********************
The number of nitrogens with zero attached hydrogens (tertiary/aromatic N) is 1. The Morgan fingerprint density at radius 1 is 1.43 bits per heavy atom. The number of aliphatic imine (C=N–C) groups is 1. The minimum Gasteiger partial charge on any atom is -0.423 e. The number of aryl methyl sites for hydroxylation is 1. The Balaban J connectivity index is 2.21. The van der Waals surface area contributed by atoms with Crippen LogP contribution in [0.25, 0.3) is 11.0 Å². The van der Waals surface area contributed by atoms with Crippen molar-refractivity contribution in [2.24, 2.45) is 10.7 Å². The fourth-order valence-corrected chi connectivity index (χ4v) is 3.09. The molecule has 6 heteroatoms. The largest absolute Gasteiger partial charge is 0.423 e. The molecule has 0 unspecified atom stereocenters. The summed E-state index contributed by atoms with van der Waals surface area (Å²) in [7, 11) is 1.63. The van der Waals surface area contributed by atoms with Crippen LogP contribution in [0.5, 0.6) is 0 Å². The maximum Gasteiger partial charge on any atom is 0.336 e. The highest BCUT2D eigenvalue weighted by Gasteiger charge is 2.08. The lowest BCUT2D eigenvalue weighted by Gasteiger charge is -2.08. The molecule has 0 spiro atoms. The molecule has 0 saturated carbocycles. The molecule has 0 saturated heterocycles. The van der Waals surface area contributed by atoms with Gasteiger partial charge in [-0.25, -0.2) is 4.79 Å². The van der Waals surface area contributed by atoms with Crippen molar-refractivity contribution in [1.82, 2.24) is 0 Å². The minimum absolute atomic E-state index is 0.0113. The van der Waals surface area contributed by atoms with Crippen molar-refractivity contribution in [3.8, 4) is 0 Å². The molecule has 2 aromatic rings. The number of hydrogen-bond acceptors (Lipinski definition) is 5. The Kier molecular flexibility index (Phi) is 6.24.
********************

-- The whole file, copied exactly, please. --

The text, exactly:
The number of nitrogens with zero attached hydrogens (tertiary/aromatic N) is 1. The Morgan fingerprint density at radius 1 is 1.43 bits per heavy atom. The number of aliphatic imine (C=N–C) groups is 1. The minimum Gasteiger partial charge on any atom is -0.423 e. The number of aryl methyl sites for hydroxylation is 1. The Balaban J connectivity index is 2.21. The van der Waals surface area contributed by atoms with Crippen LogP contribution in [0.25, 0.3) is 11.0 Å². The van der Waals surface area contributed by atoms with Crippen molar-refractivity contribution in [2.24, 2.45) is 10.7 Å². The fourth-order valence-corrected chi connectivity index (χ4v) is 3.09. The molecule has 6 heteroatoms. The largest absolute Gasteiger partial charge is 0.423 e. The molecule has 0 unspecified atom stereocenters. The summed E-state index contributed by atoms with van der Waals surface area (Å²) in [7, 11) is 1.63. The van der Waals surface area contributed by atoms with Crippen LogP contribution in [0.5, 0.6) is 0 Å². The maximum Gasteiger partial charge on any atom is 0.336 e. The highest BCUT2D eigenvalue weighted by Gasteiger charge is 2.08. The lowest BCUT2D eigenvalue weighted by Gasteiger charge is -2.08. The molecule has 0 spiro atoms. The molecule has 0 saturated carbocycles. The molecule has 0 saturated heterocycles. The van der Waals surface area contributed by atoms with Gasteiger partial charge in [-0.25, -0.2) is 4.79 Å². The van der Waals surface area contributed by atoms with Crippen molar-refractivity contribution in [1.82, 2.24) is 0 Å². The minimum absolute atomic E-state index is 0.0113. The van der Waals surface area contributed by atoms with Crippen molar-refractivity contribution in [3.8, 4) is 0 Å². The molecule has 2 aromatic rings. The number of hydrogen-bond acceptors (Lipinski definition) is 5. The Kier molecular flexibility index (Phi) is 6.24.